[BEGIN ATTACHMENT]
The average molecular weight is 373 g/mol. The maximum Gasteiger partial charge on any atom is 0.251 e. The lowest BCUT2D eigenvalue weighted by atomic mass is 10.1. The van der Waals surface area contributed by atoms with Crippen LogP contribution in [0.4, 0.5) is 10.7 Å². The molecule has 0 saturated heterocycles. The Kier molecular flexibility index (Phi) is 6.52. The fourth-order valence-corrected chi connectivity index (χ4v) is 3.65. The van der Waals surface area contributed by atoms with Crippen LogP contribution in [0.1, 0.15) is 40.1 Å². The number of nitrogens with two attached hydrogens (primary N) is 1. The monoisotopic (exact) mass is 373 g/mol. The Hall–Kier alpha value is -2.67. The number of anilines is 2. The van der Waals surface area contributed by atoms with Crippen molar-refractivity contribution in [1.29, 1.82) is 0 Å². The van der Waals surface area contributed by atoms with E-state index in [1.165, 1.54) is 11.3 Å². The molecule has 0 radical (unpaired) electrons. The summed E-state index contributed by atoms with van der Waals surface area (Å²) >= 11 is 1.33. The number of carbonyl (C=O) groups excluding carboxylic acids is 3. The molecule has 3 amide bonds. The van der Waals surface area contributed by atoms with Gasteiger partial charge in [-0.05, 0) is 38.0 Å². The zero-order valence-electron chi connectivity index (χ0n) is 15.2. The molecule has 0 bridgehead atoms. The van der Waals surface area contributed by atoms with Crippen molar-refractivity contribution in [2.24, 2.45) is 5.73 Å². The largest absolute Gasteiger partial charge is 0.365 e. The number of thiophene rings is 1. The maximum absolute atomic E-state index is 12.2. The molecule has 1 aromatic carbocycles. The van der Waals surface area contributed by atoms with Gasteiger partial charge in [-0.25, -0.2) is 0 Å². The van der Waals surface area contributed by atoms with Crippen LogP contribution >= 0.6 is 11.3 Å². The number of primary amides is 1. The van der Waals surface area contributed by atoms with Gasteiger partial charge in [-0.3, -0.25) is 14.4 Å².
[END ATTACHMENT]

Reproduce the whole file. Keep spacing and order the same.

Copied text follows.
The average molecular weight is 373 g/mol. The maximum Gasteiger partial charge on any atom is 0.251 e. The lowest BCUT2D eigenvalue weighted by atomic mass is 10.1. The van der Waals surface area contributed by atoms with Crippen LogP contribution in [0.4, 0.5) is 10.7 Å². The molecule has 0 saturated heterocycles. The Kier molecular flexibility index (Phi) is 6.52. The fourth-order valence-corrected chi connectivity index (χ4v) is 3.65. The van der Waals surface area contributed by atoms with Crippen LogP contribution in [0.1, 0.15) is 40.1 Å². The number of nitrogens with two attached hydrogens (primary N) is 1. The monoisotopic (exact) mass is 373 g/mol. The Hall–Kier alpha value is -2.67. The number of anilines is 2. The van der Waals surface area contributed by atoms with Crippen molar-refractivity contribution in [1.29, 1.82) is 0 Å². The van der Waals surface area contributed by atoms with E-state index in [1.165, 1.54) is 11.3 Å². The molecule has 0 radical (unpaired) electrons. The summed E-state index contributed by atoms with van der Waals surface area (Å²) >= 11 is 1.33. The number of carbonyl (C=O) groups excluding carboxylic acids is 3. The molecule has 3 amide bonds. The van der Waals surface area contributed by atoms with Gasteiger partial charge in [-0.05, 0) is 38.0 Å². The zero-order valence-electron chi connectivity index (χ0n) is 15.2. The molecule has 0 bridgehead atoms. The van der Waals surface area contributed by atoms with Crippen molar-refractivity contribution in [2.24, 2.45) is 5.73 Å². The largest absolute Gasteiger partial charge is 0.365 e. The number of thiophene rings is 1. The maximum absolute atomic E-state index is 12.2. The molecule has 1 aromatic carbocycles. The van der Waals surface area contributed by atoms with Gasteiger partial charge in [-0.25, -0.2) is 0 Å². The van der Waals surface area contributed by atoms with Crippen LogP contribution >= 0.6 is 11.3 Å². The number of primary amides is 1. The van der Waals surface area contributed by atoms with Gasteiger partial charge in [-0.3, -0.25) is 14.4 Å².